As the blog odometer recently rolled over 60,000, I thought it would be a good time to reflect a bit and reset.
Back when this blog was started, it was called “darkness into light” (explained here). It was an outlet for Stef and me to share Africa and the triumphs and tragedies of life. Slowly, organically, the blog began to change into more of my daily response to the life around us. It morphed from a narrative to a discussion, even if the discussion often took the form of internal dialogue. The blog was sometimes irreverent and often irrelevant, but somehow “the post-karmic stream” seemed to fit (and we’ll get to why later).
This has been a strange journey for me. To write is a life-giving pursuit for me. I find God in the margins of society and I tend to find myself in the margins of my writing. I often disagree with what I write, but I put it out there anyway. I like to see reactions, to test convictions, and to generally push for aggravation. Conflict creates clarity in my opinion and my wife, family, and friends (with the scars to prove it) can attest to my belief in that statement.
This space has been a source of inspiration for me, a place to throw things against a wall to see what sticks. I sometimes forget that others are reading along with me. I have run into bits of controversy, whether from my political leanings or my willingness to leave apparently decided-upon faith matters open to further interpretation. That generally comes from two sources: 1) my respect for those who don’t share my beliefs and 2) my admission that God cannot be tied down in a few neatly-worded statements.
I am, still, a follower of Jesus. It is that pursuit that shapes my every step and that pursuit that brings life and joy to me. It is also the mystery of the whole thing that inspires and awakens us to the newness that we encounter every day. “For who can know the mind of God…”
So, in that context, where did I get the name for the blog? What in the world is a “post-karmic-stream”? I’ll see if I can explain in typically verbose fashion.
In anticipating the arrival of my precious daughter, I have developed high hopes for the house she will grow up in. For instance, I have purposed it to be post-racial. I picked out a lovely African-American doll for her. I think she and Dora the Explorer will make great amigos. I want her to see no difference in Auntie Anna and Auntie Tiff. I want her to see herself in the pictures of children in Africa, Mexico, and Milwaukee. Well, maybe not Milwaukee.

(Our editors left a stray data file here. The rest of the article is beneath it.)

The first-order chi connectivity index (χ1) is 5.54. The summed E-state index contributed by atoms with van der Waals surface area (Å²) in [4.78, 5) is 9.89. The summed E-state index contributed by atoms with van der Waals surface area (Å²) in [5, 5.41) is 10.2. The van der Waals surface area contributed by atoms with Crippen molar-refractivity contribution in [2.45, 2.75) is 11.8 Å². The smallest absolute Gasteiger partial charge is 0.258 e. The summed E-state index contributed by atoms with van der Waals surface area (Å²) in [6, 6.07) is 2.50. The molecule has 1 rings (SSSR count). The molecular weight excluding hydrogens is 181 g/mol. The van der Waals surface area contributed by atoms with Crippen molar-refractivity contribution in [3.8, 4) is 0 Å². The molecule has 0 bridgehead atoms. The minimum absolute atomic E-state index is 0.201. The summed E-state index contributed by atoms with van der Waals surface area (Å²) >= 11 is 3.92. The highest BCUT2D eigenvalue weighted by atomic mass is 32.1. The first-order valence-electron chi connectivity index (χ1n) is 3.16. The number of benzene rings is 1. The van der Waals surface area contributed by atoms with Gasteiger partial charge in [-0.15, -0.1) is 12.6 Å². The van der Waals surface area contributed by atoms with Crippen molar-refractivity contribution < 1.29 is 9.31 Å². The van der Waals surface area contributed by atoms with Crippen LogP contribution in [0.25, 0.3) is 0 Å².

You see, in purposing her existence to be post-racial, it isn’t as if we are refusing to acknowledge race. It exists. Fine. Now let’s rise above it together. Let’s move past it into a life where a greater identity exists.
With that idea in mind, let me share with you an excerpt from something I read. In it, Bono discusses his religious beliefs with interviewer Michka Assayas...
“I really believe we’ve moved out of the realm of Karma into one of Grace…You see, at the center of all religions is the idea of Karma. You know, what you put out comes back to you: an eye for an eye, a tooth for a tooth, or in physics – in physical laws – every action is met by an equal or opposite one. It’s clear to me that Karma is at the very heart of the Universe. I’m absolutely sure of it. And yet, along comes this idea of Grace to upend all that “As you reap, so will you sow” stuff. Grace defies reason and logic. Love interrupts, if you like, the consequences of your actions, which in my case is very good news indeed, because I’ve done a lot of stupid stuff…
…I’d be in big trouble if Karma was going to finally be my judge. I’d be in deep s**t. It doesn’t excuse my mistakes, but I’m holding out for Grace. I’m holding out that Jesus took my sins onto the Cross, because I know who I am, and I hope I don’t have to depend on my own religiosity.”
And there it is. At once guttural and poetic.
We are post-karmic. We acknowledge the karmic aspects of the life we live. Fine. Now let’s rise above it together. Let’s move past it into a life where a greater identity, a Grace Identity, exists.
Maybe in this post-karmic world, we can learn to love for love’s own sake, rather than for a mystical (mythical?) reward on the other side of life. We can look at humanity and brokenness with honesty, recognizing ourselves in every aspect of the dying world around us. And we can serve that world freely and beautifully, as a way to honor the One who freed us from the “eye for an eye” era and launched us into the era of “interrupting love”.
Now you know. Thanks for joining me on the journey...